When I was young, my father picked on me a lot. He picked on all of his children a lot. I was particularly annoyed at the injustice of him picking on my intelligence when I couldn’t recall him achieving any great heights in life due to his mental brilliance. One particular instance I couldn’t forget was when I was having trouble memorizing the multiplication tables at a young age. As my sisters and I were sharing a snack, it was a can of shredded potatoes called Pik-Nik, he stopped me from eating and told me to go upstairs and memorize the multiplication tables. I don’t get to snack unless I memorize from 1 to 12. It was unnecessarily cruel. What bothered me most about the incident was how jarring it was. It was late in the afternoon, we were having a snack, then he comes home and suddenly tells me to go upstairs and that I don’t deserve anything until I learned my multiplication tables. It sounds quite minor, but as a child, I felt like the biggest idiot in the world. I started thinking that there might have been something wrong with me. And to this day, even though I have long been on good terms with my father, past incidents like that will always remind me that he was not the best person to grow up with. He might have been a good husband, a good friend, or a good leader, but he was never good with children.

That feeling of being inadequate, that feeling of maybe there is something wrong with me, I felt that during dinner with my mother-in-law. Worse, it was casually brought up by my wife who was supposed to be on my side. It made me love my in-laws more and love her less.  God bless those good people! But like a good Catholic, I kept my thoughts and feelings to myself. Why spoil the whole weekend for everyone when it was just me who was hurt?

We spent the night at my in-laws and I tried to be a good son-in-law. Thank goodness it snowed heavily. As lame as it may sound, the cold snow actually brightens my mood a bit. In any case, I kept everything bottled up inside. Then Monday comes, I get ill and the doctors couldn’t give a cause to my downturn other than stress. Stress. This is the first time keeping my depression bottled up inside has made me physically ill.

Worthington Industries, an American metals manufacturing and distribution company announced two years ago that all of its portable helium tanks will only contain 80% helium. If you’re going to get a helium tank, make sure you get 100% helium.

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Canada Day

Canada

Happy Canada Day. I love you, Canada. If I could hug you, I would.

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Schadenfreude

fail

I took this shot years ago. The comments are genuine and the only photoshopping done was to protect the authors. See, I’m  interested in tragedy, but I’m not mean. The comments are from an old, racist co-worker who hated my guts. This, despite me being the friendliest and most generous guy to him, if I do say so myself.

Facebook has fueled its empire with people’s desire to look at their exes and people they hate… an empire built on schadenfreude and regret. This time around, it’s schadenfreude. I have reason to believe the idiot is still single, and that woman is not stuck with a husband who thinks she’s inferior to her younger sister and looks down on her family.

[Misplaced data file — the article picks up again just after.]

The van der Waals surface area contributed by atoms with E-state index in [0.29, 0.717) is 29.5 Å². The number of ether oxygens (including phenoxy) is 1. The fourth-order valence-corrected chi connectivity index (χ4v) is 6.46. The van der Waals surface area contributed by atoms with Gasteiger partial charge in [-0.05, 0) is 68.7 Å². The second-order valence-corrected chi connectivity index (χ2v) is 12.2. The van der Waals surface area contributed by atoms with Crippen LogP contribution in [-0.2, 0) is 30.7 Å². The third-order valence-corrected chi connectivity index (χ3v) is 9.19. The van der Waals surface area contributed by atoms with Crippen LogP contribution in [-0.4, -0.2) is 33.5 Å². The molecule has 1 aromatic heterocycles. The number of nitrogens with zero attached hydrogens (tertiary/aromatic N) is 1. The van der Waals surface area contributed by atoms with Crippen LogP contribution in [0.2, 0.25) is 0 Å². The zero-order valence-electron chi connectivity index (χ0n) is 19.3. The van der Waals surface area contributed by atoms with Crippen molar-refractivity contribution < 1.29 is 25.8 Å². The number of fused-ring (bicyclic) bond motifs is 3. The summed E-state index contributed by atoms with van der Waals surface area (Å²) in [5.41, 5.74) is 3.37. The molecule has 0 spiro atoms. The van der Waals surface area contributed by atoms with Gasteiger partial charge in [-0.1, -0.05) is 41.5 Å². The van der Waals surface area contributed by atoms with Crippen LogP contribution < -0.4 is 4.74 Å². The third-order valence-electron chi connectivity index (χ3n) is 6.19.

I’d smoke if I didn’t quit years ago.

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This Photograph Is My Proof.

Photograph_Is_My_Proof1

Probably the work I most admired back in art school was “This photograph is my proof.” It’s about someone showing evidence that there was a moment that existed. And despite that moment being gone and things being different, for a moment in time, a woman did care for the subject.

Or at least that’s what the subject wants us to think. Because the evidence could be misleading, and perhaps that moment was misrepresented. Saying that, “This photograph is my proof… she did love me,” is just that: him saying that some girl loved him. That’s his interpretation, not hers, and perhaps not the viewers’. It talks about how photographs and their interpreters could very well lie. At least that’s the message I get under themes of longing, mourning, and insecurity.

Photograph_Is_My_Proof2

This is not the first time I’ve written about “This photograph is my proof.” I think its message is easy to grasp because it’s quite universal. We’ve all held on to that one photo of proof of something that is no longer there. Heck, it’s the reason why Facebook is so popular. Half of their traffic is probably due to people pining over their exes.

Unfortunately, the more I think about it, a man holding and cherishing a photo as proof of love lost is probably something that doesn’t happen too often these days. Sure, images are now digitized and no one carries photos around aside from the ones stored in phones or accessible online. But because photos are non-physical, there is not much cherishing them. We can always view, download, delete, store, edit, and share pictures of our exes. The pictures we have hidden in a deep folder somewhere in our C drives are currently outdated by the ones they post online. And even if you cherish the old ones, have you seen what they have been up to lately on their timeline?!

If anything, the modern equivalent of “This photograph is my proof” is far more intimate, especially with the ease of taking photos these days. And if anything, these “proofs” are often used for more nefarious purposes. Nude photos of exes are the proof that things were good once.

You were happy. It did happen and she did love you. Look and see for yourselves, everyone.